Introducing Dr Rachel Silberstein

rachel-silbersteinI am a historian of early modern and modern China with a focus on the history of women and gender, and visual/material culture. Funding from the BICC enabled me to pursue DPhil studies at the University of Oxford from 2008-14, where I wrote a dissertation entitled ‘Embroidered Figures: Commercial Production and Popular Culture in the Early Modern Chinese Fashion System’, supervised by Shelagh Vainker, Curator of Chinese Art at the Ashmolean Museum, and Associate Professor of Chinese Art at University of Oxford. The dissertation explored how textile handicraft commercialization and urban popular culture transformed women’s engagement with fashionable dress, enabling women to contribute to local economies and cultures, and was further supported by the KS Scholarship for Chinese Art, and the Gervers Fellowship for Textiles and Dress at the Royal Ontario Museum. Since graduating, I have published articles in Late Imperial China (2015), Costume (2016), and Fashion Theory (2016), and taught as Visiting Assistant Professor in the Department of History of Art and Visual Culture at Rhode Island School of Design from 2015-16.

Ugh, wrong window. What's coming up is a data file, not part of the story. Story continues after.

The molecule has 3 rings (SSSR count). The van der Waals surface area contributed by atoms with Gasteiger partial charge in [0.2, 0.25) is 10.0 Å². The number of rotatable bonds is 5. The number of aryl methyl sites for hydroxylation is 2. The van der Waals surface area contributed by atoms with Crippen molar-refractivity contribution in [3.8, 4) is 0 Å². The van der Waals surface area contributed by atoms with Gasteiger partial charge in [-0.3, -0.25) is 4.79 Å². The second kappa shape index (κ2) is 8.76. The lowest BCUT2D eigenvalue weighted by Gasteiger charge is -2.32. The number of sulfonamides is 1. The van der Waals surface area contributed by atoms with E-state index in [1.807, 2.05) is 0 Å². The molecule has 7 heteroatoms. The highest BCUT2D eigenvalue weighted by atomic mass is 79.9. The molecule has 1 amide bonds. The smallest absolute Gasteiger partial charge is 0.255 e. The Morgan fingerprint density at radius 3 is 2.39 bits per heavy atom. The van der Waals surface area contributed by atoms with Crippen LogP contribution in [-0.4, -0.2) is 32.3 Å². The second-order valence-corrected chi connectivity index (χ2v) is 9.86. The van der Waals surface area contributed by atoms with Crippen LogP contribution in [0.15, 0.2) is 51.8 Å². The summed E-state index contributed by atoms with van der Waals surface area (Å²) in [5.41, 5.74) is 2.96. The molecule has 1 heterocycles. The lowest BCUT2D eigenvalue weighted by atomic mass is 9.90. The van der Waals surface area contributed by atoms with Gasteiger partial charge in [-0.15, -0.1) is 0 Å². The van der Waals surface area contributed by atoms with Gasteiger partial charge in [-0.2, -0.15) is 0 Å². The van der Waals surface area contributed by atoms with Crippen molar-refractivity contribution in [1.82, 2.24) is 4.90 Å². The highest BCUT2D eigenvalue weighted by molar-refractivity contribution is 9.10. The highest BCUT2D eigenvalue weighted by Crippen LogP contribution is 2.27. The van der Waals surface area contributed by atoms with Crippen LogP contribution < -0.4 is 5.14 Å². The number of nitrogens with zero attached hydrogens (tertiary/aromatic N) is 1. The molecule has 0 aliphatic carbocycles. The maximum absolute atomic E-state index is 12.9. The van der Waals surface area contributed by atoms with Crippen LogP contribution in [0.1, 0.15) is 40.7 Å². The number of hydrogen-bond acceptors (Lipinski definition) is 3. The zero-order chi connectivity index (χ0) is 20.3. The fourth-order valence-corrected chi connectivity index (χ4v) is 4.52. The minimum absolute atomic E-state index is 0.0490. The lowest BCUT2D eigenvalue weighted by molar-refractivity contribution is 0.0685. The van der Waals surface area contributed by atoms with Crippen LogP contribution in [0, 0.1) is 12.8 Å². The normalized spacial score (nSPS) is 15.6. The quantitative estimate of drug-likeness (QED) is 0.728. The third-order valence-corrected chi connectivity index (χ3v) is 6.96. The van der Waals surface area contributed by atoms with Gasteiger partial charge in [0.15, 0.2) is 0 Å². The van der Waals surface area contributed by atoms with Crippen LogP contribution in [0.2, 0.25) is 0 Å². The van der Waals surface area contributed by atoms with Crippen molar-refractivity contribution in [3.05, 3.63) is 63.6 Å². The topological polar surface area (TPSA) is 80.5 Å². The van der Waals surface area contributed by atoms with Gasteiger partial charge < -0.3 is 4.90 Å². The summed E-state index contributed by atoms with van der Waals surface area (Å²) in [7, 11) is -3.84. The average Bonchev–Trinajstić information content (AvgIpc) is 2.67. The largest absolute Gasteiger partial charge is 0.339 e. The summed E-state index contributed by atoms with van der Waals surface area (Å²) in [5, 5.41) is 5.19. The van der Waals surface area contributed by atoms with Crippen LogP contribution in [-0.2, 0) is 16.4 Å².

For 2016-17, I have been awarded an ACLS / Luce Foundation Postdoctoral Fellowship to develop my dissertation into a book manuscript. I will also visit China to begin a new project which moves into the twentieth century, and examines needlework as a medium of encounter between Chinese and Western women as handicraft workers, missionaries, shop-owners, students and teachers, at a time when long-held notions of gender were uprooted, handicraft industries were revolutionized by industrialization and globalization, and embroidery’s materiality was transformed by new needlework forms introduced by foreign missionaries and merchants. The BICC played a crucial role in providing the financial support, training and academic freedom to develop my research interests in fashion and dress as a mode of cultural and economic creation, and how processes of commercialization, modernization and industrialization in textile handicrafts impact upon women’s experiences in the home, community and society.